§ 37. Mr. Stokes
asked the Minister of Supply what steps he proposes to take in order to organise the research workers of the country and indicate to them in their various localities the kind of research which is most needed in order to help the national effort?
§ Mr. H. Morrison
Comprehensive steps have already been taken to organise the national research effort. The chief research agencies are the research establishments controlled by the Supply and Service Departments and the research establishments and associations of the Department of Scientific and Industrial Research. All these activities are closely co-ordinated for the production of all the requisites for National Defence, and there is pooling of effort between them in a vast range of subjects. In addidition, there are the medical and agricultural research activities, respectively, under the Medical Research Council and the Agricultural Research Council, which are also closely linked with the research work of the Supply and Service Departments. Finally, a large volume of systematic work is being carried on at universities and in industrial laboratories, of which the utmost possible advantage has been taken by those responsible for the organisation of research in the Departments concerned. The response given by all those concerned has been most gratifying in spirit and productive in result.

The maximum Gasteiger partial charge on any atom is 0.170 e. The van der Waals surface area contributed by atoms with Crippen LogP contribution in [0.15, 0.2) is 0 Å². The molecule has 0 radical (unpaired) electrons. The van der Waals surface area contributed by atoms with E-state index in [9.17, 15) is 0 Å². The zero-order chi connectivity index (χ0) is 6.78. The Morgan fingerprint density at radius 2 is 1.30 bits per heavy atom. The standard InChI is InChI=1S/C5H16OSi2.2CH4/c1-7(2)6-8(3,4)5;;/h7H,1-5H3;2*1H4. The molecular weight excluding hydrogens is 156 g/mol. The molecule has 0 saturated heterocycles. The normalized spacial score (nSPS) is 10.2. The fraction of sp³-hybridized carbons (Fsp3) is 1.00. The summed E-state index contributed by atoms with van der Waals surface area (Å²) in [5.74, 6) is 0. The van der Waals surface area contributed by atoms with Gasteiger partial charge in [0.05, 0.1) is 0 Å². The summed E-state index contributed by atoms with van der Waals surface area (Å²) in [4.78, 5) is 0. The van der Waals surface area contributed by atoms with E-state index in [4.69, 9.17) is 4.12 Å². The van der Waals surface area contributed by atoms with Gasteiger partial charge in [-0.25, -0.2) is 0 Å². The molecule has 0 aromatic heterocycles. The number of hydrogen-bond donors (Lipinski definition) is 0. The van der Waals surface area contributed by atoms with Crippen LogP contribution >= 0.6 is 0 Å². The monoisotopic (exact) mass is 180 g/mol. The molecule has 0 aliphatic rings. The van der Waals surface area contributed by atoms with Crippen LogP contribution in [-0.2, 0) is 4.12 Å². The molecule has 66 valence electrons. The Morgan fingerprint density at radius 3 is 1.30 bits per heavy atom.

§ Mr. Stokes
Is the right hon. Gentleman aware that in one of the greatest universities in this country more than 200 research workers, many of them of the first order in their particular fields, have not been approached in this matter at all? Is he aware that the person in charge of the scientific research department in his own Ministry has only the qualification that he is eminently qualified in corrosion and in nothing else?
§ Mr. Morrison
I could not answer the last question without notice. With regard to the first question, I can only say that, if additional research is needed and there are research workers available, I will certainly give consideration to utilising their services. On the other hand, I would be averse to the utilisation of research beyond what is necessary in the public interest, because that would be a waste of labour, but I will certainly consider whether any research is necessary in addition to what is already being done.